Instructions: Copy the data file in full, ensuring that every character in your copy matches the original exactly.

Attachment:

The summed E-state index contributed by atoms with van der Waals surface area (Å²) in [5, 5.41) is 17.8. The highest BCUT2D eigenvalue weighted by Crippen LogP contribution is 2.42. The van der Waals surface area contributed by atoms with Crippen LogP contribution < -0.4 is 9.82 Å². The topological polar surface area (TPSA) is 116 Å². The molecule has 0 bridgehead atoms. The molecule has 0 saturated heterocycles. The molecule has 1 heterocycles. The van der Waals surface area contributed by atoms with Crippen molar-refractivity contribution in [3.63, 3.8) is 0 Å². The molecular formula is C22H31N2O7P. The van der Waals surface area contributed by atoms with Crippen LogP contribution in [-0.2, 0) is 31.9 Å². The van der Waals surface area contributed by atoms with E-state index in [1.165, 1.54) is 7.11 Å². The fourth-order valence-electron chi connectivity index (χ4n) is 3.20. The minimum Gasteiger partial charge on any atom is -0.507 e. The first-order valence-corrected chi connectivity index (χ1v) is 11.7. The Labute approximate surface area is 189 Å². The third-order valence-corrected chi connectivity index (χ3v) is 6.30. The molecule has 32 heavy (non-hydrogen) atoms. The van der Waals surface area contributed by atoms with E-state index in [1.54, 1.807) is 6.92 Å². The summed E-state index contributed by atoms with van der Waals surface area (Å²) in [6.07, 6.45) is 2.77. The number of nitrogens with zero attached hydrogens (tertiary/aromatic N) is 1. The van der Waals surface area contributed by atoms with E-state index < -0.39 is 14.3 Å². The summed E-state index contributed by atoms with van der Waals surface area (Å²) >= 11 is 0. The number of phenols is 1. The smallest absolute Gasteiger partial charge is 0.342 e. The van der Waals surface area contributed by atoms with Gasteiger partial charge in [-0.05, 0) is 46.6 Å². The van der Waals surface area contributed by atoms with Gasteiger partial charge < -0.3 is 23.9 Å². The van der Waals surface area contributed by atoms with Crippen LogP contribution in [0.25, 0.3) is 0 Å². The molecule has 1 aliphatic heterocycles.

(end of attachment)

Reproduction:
The summed E-state index contributed by atoms with van der Waals surface area (Å²) in [5, 5.41) is 17.8. The highest BCUT2D eigenvalue weighted by Crippen LogP contribution is 2.42. The van der Waals surface area contributed by atoms with Crippen LogP contribution < -0.4 is 9.82 Å². The topological polar surface area (TPSA) is 116 Å². The molecule has 0 bridgehead atoms. The molecule has 0 saturated heterocycles. The molecule has 1 heterocycles. The van der Waals surface area contributed by atoms with Crippen molar-refractivity contribution in [3.63, 3.8) is 0 Å². The molecular formula is C22H31N2O7P. The van der Waals surface area contributed by atoms with Crippen LogP contribution in [-0.2, 0) is 31.9 Å². The van der Waals surface area contributed by atoms with E-state index in [1.165, 1.54) is 7.11 Å². The fourth-order valence-electron chi connectivity index (χ4n) is 3.20. The minimum Gasteiger partial charge on any atom is -0.507 e. The first-order valence-corrected chi connectivity index (χ1v) is 11.7. The Labute approximate surface area is 189 Å². The third-order valence-corrected chi connectivity index (χ3v) is 6.30. The molecule has 32 heavy (non-hydrogen) atoms. The van der Waals surface area contributed by atoms with E-state index in [1.54, 1.807) is 6.92 Å². The summed E-state index contributed by atoms with van der Waals surface area (Å²) in [6.07, 6.45) is 2.77. The number of nitrogens with zero attached hydrogens (tertiary/aromatic N) is 1. The van der Waals surface area contributed by atoms with E-state index < -0.39 is 14.3 Å². The summed E-state index contributed by atoms with van der Waals surface area (Å²) >= 11 is 0. The number of phenols is 1. The smallest absolute Gasteiger partial charge is 0.342 e. The van der Waals surface area contributed by atoms with Gasteiger partial charge in [-0.05, 0) is 46.6 Å². The van der Waals surface area contributed by atoms with Gasteiger partial charge < -0.3 is 23.9 Å². The van der Waals surface area contributed by atoms with Crippen LogP contribution in [0.25, 0.3) is 0 Å². The molecule has 1 aliphatic heterocycles.